Breast Cancer handbook for Aboriginal Health Workers

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As part of Breast Cancer Awareness Month, Cancer Australia is proud to release
This handbook provides evidence-based information for Indigenous health workers to start the conversation with Indigenous women and promote increased breast cancer awareness, prevention activities, screening, early detection and quality of life after diagnosis.
Breast cancer is the most commonly diagnosed cancer, and the second most common cause of cancer death in Aboriginal and Torres Strait Islander women. Compared with non-Indigenous women, Aboriginal and Torres Strait Islander women are 14% less likely to survive 5 years after a breast cancer diagnosis.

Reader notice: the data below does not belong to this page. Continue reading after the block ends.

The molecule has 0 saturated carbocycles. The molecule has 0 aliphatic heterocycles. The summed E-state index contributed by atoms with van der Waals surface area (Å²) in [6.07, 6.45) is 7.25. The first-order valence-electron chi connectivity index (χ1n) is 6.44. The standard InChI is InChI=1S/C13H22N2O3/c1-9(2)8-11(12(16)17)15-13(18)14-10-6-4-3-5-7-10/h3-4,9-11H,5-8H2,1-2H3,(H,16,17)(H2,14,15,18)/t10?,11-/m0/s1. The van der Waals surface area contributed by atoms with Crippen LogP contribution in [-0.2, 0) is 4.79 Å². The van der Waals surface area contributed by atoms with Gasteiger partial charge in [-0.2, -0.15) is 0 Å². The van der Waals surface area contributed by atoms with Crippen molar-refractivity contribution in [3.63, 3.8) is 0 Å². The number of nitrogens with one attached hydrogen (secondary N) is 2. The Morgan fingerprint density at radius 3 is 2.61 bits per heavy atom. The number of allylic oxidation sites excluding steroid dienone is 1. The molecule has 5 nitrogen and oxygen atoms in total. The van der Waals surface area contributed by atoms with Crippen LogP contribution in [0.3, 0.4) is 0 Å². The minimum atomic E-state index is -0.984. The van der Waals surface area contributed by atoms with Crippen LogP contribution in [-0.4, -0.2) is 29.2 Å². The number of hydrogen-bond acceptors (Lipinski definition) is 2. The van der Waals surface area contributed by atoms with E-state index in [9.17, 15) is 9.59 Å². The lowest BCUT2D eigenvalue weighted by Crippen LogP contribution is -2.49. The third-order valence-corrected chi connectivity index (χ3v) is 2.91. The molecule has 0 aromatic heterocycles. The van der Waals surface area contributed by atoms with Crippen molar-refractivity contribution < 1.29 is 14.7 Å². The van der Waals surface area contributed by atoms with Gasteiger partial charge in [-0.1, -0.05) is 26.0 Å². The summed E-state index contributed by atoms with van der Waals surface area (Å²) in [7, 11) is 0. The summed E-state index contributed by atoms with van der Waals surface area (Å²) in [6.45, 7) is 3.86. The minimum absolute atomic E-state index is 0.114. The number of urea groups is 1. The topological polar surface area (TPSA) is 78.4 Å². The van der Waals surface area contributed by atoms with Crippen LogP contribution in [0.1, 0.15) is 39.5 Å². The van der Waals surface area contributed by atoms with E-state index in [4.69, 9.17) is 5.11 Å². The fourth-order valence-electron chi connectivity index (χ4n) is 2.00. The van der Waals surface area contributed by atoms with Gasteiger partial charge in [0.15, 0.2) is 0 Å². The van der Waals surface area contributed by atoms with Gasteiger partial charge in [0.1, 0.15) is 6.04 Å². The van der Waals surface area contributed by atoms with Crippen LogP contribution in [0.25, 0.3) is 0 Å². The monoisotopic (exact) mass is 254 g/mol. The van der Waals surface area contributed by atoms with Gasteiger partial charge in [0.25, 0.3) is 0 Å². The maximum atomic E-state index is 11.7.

The handbook is a valuable resource for all Aboriginal and Torres Strait Islander health professionals.
Cancer Australia encourages Aboriginal and Torres Strait Islander women to know their body, note the breast changes to look out for, report any unusual changes to their health professional and for women over 50 to participate in screening every two years

One comment on “Breast Cancer handbook for Aboriginal Health Workers

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